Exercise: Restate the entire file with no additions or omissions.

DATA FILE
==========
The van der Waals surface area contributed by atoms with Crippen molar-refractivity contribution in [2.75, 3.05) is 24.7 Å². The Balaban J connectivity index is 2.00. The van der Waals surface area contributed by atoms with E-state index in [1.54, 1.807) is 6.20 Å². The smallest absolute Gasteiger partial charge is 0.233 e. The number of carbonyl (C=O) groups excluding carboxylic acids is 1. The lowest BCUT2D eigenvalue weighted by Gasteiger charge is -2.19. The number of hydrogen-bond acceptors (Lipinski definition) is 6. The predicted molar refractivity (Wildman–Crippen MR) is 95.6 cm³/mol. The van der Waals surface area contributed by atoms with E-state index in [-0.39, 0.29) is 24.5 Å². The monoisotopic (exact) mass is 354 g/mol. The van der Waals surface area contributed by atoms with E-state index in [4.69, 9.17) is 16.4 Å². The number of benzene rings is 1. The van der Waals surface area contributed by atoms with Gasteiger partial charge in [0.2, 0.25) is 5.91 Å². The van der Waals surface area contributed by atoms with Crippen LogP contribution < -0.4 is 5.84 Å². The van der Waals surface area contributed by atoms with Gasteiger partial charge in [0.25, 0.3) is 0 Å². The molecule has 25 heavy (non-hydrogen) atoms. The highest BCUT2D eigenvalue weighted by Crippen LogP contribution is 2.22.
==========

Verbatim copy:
The van der Waals surface area contributed by atoms with Crippen molar-refractivity contribution in [2.75, 3.05) is 24.7 Å². The Balaban J connectivity index is 2.00. The van der Waals surface area contributed by atoms with E-state index in [1.54, 1.807) is 6.20 Å². The smallest absolute Gasteiger partial charge is 0.233 e. The number of carbonyl (C=O) groups excluding carboxylic acids is 1. The lowest BCUT2D eigenvalue weighted by Gasteiger charge is -2.19. The number of hydrogen-bond acceptors (Lipinski definition) is 6. The predicted molar refractivity (Wildman–Crippen MR) is 95.6 cm³/mol. The van der Waals surface area contributed by atoms with E-state index in [-0.39, 0.29) is 24.5 Å². The monoisotopic (exact) mass is 354 g/mol. The van der Waals surface area contributed by atoms with E-state index in [4.69, 9.17) is 16.4 Å². The number of benzene rings is 1. The van der Waals surface area contributed by atoms with Gasteiger partial charge in [0.2, 0.25) is 5.91 Å². The van der Waals surface area contributed by atoms with Crippen LogP contribution < -0.4 is 5.84 Å². The van der Waals surface area contributed by atoms with Gasteiger partial charge in [0.25, 0.3) is 0 Å². The molecule has 25 heavy (non-hydrogen) atoms. The highest BCUT2D eigenvalue weighted by Crippen LogP contribution is 2.22.